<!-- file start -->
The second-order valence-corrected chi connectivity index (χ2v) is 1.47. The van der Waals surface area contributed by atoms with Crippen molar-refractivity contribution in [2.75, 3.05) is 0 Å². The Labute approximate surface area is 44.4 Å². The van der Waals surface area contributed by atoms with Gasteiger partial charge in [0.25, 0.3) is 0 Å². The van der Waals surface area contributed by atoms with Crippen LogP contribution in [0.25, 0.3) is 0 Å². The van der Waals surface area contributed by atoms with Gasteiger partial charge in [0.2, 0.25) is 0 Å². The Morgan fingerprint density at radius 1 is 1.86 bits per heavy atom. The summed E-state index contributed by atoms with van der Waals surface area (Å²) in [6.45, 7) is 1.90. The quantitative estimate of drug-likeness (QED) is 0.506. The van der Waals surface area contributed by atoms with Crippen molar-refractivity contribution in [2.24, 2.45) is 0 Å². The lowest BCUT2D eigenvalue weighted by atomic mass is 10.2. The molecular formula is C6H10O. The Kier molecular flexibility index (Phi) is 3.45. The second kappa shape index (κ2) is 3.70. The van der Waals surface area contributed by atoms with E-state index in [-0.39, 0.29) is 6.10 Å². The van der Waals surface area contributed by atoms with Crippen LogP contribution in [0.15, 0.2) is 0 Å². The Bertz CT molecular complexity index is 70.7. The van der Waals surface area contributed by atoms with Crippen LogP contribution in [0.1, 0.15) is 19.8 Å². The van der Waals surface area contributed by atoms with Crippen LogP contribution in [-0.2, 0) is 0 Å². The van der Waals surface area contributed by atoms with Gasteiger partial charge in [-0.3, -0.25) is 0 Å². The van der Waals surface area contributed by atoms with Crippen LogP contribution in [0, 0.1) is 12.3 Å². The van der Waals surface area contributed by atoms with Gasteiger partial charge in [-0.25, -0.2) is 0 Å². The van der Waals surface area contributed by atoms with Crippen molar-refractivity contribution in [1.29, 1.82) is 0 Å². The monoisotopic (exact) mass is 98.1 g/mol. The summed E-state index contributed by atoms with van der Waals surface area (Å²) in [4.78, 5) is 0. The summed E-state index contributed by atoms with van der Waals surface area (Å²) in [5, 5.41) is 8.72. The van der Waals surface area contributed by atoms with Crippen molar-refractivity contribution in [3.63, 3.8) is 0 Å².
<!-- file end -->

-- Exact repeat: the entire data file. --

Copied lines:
The second-order valence-corrected chi connectivity index (χ2v) is 1.47. The van der Waals surface area contributed by atoms with Crippen molar-refractivity contribution in [2.75, 3.05) is 0 Å². The Labute approximate surface area is 44.4 Å². The van der Waals surface area contributed by atoms with Gasteiger partial charge in [0.25, 0.3) is 0 Å². The van der Waals surface area contributed by atoms with Crippen LogP contribution in [0.25, 0.3) is 0 Å². The van der Waals surface area contributed by atoms with Gasteiger partial charge in [0.2, 0.25) is 0 Å². The Morgan fingerprint density at radius 1 is 1.86 bits per heavy atom. The summed E-state index contributed by atoms with van der Waals surface area (Å²) in [6.45, 7) is 1.90. The quantitative estimate of drug-likeness (QED) is 0.506. The van der Waals surface area contributed by atoms with Crippen molar-refractivity contribution in [2.24, 2.45) is 0 Å². The lowest BCUT2D eigenvalue weighted by atomic mass is 10.2. The molecular formula is C6H10O. The Kier molecular flexibility index (Phi) is 3.45. The second kappa shape index (κ2) is 3.70. The van der Waals surface area contributed by atoms with E-state index in [-0.39, 0.29) is 6.10 Å². The van der Waals surface area contributed by atoms with Crippen LogP contribution in [0.15, 0.2) is 0 Å². The Bertz CT molecular complexity index is 70.7. The van der Waals surface area contributed by atoms with Crippen LogP contribution in [0.1, 0.15) is 19.8 Å². The van der Waals surface area contributed by atoms with Crippen LogP contribution in [-0.2, 0) is 0 Å². The van der Waals surface area contributed by atoms with Gasteiger partial charge in [-0.3, -0.25) is 0 Å². The van der Waals surface area contributed by atoms with Crippen LogP contribution in [0, 0.1) is 12.3 Å². The van der Waals surface area contributed by atoms with Gasteiger partial charge in [-0.25, -0.2) is 0 Å². The van der Waals surface area contributed by atoms with Crippen molar-refractivity contribution in [1.29, 1.82) is 0 Å². The monoisotopic (exact) mass is 98.1 g/mol. The summed E-state index contributed by atoms with van der Waals surface area (Å²) in [4.78, 5) is 0. The summed E-state index contributed by atoms with van der Waals surface area (Å²) in [5, 5.41) is 8.72. The van der Waals surface area contributed by atoms with Crippen molar-refractivity contribution in [3.63, 3.8) is 0 Å².